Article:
Inclusion means everyone goes
It has been an extremely hectic year at our school so far, but there have already been some amazing outcomes for our young people – especially with our new Year 7s settling into their new school. An important part of this is the three-day residential trip to Anglesey taking place mid-November. As a truly inclusive school, we have a number of young people who require support and personalised approaches to their curriculum. Our philosophy is clear: the trip is for everyone – irrespective of different needs or starting points in life – and my job as SENCo is to make sure it is inclusive. If even one young person cannot go, then no one does – that is, after all, the basis of the Equality Act (2010). In preparation for the trip, we had to find some solutions to support a few of our students with complex needs. One such student had been excluded from a primary school residential due to presenting risks associated with his attachment difficulties – see my guide on Understanding Attachment. Although this young man has had two fixed-term exclusions this year, and we are providing additional support through bespoke therapeutic support and sessions with our dramatherapist (more in SENCology to follow), it was important to find a way to support him on the trip. This involved lots of discussions with his mother. It is vital that we understand, from asking the parents/carers, what the needs of young people are when away from the structured setting of school. These discussions focused on a ‘can do’ approach, considering duties for disabled children and young people under the Equality Act 2010 to:
- promote equality of opportunity
- make reasonable adjustments to their policies and practice
- plan to increase access for disabled learners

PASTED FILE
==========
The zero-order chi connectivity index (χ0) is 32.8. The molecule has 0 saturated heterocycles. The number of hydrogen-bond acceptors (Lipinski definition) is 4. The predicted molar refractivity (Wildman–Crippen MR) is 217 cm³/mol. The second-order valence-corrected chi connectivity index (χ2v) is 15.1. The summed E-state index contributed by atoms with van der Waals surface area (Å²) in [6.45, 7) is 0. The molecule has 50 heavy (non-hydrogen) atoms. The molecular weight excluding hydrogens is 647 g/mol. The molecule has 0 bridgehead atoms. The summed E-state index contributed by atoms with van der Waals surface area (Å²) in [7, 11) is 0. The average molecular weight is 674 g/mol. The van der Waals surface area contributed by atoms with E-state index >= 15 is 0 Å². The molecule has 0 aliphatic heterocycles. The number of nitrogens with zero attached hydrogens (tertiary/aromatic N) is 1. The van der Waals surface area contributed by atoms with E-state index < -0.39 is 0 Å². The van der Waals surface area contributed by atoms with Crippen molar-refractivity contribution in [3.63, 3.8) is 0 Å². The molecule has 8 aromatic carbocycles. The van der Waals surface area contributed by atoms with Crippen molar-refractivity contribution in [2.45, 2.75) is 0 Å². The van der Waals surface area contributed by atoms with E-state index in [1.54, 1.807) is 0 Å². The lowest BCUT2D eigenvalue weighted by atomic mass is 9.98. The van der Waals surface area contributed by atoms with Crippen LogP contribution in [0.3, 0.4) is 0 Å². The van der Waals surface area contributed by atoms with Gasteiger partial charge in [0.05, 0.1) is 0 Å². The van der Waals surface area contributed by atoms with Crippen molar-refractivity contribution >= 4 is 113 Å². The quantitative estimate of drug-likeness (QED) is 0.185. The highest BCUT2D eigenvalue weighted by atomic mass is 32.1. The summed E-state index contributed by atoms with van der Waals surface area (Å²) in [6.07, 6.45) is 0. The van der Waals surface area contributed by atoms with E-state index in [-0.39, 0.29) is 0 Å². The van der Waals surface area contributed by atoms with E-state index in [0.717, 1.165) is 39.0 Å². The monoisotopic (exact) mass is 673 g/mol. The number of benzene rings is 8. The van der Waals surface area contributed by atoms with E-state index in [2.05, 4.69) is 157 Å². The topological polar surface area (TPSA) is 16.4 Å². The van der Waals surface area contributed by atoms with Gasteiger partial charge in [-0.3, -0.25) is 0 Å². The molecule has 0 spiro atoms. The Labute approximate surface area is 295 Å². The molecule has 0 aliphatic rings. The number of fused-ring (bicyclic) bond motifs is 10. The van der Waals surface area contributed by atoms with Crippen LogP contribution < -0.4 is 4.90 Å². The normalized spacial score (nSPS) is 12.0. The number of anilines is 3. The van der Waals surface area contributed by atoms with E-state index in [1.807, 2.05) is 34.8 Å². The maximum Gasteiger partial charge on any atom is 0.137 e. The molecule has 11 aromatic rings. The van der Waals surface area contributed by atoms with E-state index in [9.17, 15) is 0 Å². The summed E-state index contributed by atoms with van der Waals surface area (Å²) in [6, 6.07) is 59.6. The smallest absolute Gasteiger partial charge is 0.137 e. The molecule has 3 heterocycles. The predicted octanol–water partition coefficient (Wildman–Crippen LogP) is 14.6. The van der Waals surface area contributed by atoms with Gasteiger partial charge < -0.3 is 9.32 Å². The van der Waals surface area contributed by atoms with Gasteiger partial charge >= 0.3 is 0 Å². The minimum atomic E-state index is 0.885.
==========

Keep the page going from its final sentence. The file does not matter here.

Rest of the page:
To this end, the young man’s carer accompanied him on the trip as the main support, along with the father of a young man with complex needs on the autistic spectrum. This works well on lots of different levels; we are better able to ensure appropriate support for individuals concerned, and we get the chance to observe how parents/carers work with the young people. It is easy to simply say ‘No, we cannot accommodate.’ My view is that all schools should think ‘how can we’ and ensure as inclusive a trip as possible. Other young people, for whom personal care and assistance with medical and physical needs are required, are well catered for with our staff and the Anglesey centre’s team. This is a truly inclusive trip, and the meetings and discussions make that happen. It is also worth remembering the positive link between exercise and mental health as shown in this infographic. Finding solutions for everyone to go on the trip is not only a part of our duty as SENCos, but also an important part of our wider responsibilities to give whole-child opportunities as part of their education. Part two in SENCology next week – where we see how things went!!!!
- Promoting inclusivity in extended services (Optimus Education)
- Making inclusion a priority: the role of the inclusion director (Optimus Education)